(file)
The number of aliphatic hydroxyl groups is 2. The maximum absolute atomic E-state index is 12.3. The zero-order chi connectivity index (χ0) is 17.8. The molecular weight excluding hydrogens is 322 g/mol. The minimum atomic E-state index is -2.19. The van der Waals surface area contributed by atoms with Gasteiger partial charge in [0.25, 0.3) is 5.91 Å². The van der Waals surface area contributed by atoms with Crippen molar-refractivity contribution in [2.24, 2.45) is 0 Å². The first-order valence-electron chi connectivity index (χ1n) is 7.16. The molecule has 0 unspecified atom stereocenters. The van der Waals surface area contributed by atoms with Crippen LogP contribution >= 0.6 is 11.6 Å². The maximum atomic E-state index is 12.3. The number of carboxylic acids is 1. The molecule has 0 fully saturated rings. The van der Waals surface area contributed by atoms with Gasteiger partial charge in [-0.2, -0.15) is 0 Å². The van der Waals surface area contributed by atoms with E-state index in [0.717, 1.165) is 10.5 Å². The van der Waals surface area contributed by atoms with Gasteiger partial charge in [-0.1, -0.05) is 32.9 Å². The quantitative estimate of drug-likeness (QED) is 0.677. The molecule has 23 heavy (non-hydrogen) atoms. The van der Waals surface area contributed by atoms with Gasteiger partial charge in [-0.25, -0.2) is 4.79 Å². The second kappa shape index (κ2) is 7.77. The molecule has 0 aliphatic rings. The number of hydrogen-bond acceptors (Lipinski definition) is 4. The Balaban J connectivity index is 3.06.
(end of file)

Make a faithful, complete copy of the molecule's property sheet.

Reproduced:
The number of aliphatic hydroxyl groups is 2. The maximum absolute atomic E-state index is 12.3. The zero-order chi connectivity index (χ0) is 17.8. The molecular weight excluding hydrogens is 322 g/mol. The minimum atomic E-state index is -2.19. The van der Waals surface area contributed by atoms with Gasteiger partial charge in [0.25, 0.3) is 5.91 Å². The van der Waals surface area contributed by atoms with Crippen molar-refractivity contribution in [2.24, 2.45) is 0 Å². The first-order valence-electron chi connectivity index (χ1n) is 7.16. The molecule has 0 unspecified atom stereocenters. The van der Waals surface area contributed by atoms with Crippen LogP contribution >= 0.6 is 11.6 Å². The maximum atomic E-state index is 12.3. The number of carboxylic acids is 1. The molecule has 0 fully saturated rings. The van der Waals surface area contributed by atoms with Gasteiger partial charge in [-0.2, -0.15) is 0 Å². The van der Waals surface area contributed by atoms with E-state index in [0.717, 1.165) is 10.5 Å². The van der Waals surface area contributed by atoms with Gasteiger partial charge in [-0.1, -0.05) is 32.9 Å². The quantitative estimate of drug-likeness (QED) is 0.677. The molecule has 23 heavy (non-hydrogen) atoms. The van der Waals surface area contributed by atoms with Gasteiger partial charge in [-0.25, -0.2) is 4.79 Å². The second kappa shape index (κ2) is 7.77. The molecule has 0 aliphatic rings. The number of hydrogen-bond acceptors (Lipinski definition) is 4. The Balaban J connectivity index is 3.06.